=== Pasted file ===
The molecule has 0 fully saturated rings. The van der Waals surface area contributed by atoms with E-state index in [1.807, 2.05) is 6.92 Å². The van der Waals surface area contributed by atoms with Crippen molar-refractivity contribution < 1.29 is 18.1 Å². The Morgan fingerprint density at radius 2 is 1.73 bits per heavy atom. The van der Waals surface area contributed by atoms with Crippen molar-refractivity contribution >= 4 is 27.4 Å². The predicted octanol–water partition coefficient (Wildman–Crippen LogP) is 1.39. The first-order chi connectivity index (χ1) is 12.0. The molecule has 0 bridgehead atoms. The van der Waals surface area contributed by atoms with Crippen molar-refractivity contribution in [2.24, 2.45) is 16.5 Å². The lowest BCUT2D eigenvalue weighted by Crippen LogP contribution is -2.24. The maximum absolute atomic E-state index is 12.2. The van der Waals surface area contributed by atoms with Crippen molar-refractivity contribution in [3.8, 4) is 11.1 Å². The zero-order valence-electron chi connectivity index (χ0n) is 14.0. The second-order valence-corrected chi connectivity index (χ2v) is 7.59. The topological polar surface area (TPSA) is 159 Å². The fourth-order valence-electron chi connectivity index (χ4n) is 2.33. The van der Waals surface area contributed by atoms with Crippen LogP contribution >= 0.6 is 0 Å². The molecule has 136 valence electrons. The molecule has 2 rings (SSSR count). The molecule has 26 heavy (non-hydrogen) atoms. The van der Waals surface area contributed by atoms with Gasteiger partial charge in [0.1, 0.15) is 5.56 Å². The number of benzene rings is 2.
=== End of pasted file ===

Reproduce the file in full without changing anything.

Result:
The molecule has 0 fully saturated rings. The van der Waals surface area contributed by atoms with E-state index in [1.807, 2.05) is 6.92 Å². The van der Waals surface area contributed by atoms with Crippen molar-refractivity contribution < 1.29 is 18.1 Å². The Morgan fingerprint density at radius 2 is 1.73 bits per heavy atom. The van der Waals surface area contributed by atoms with Crippen molar-refractivity contribution >= 4 is 27.4 Å². The predicted octanol–water partition coefficient (Wildman–Crippen LogP) is 1.39. The first-order chi connectivity index (χ1) is 12.0. The molecule has 0 bridgehead atoms. The van der Waals surface area contributed by atoms with Crippen molar-refractivity contribution in [2.24, 2.45) is 16.5 Å². The lowest BCUT2D eigenvalue weighted by Crippen LogP contribution is -2.24. The maximum absolute atomic E-state index is 12.2. The van der Waals surface area contributed by atoms with Crippen molar-refractivity contribution in [3.8, 4) is 11.1 Å². The zero-order valence-electron chi connectivity index (χ0n) is 14.0. The second-order valence-corrected chi connectivity index (χ2v) is 7.59. The topological polar surface area (TPSA) is 159 Å². The fourth-order valence-electron chi connectivity index (χ4n) is 2.33. The van der Waals surface area contributed by atoms with Crippen LogP contribution >= 0.6 is 0 Å². The molecule has 136 valence electrons. The molecule has 2 rings (SSSR count). The molecule has 26 heavy (non-hydrogen) atoms. The van der Waals surface area contributed by atoms with Gasteiger partial charge in [0.1, 0.15) is 5.56 Å². The number of benzene rings is 2.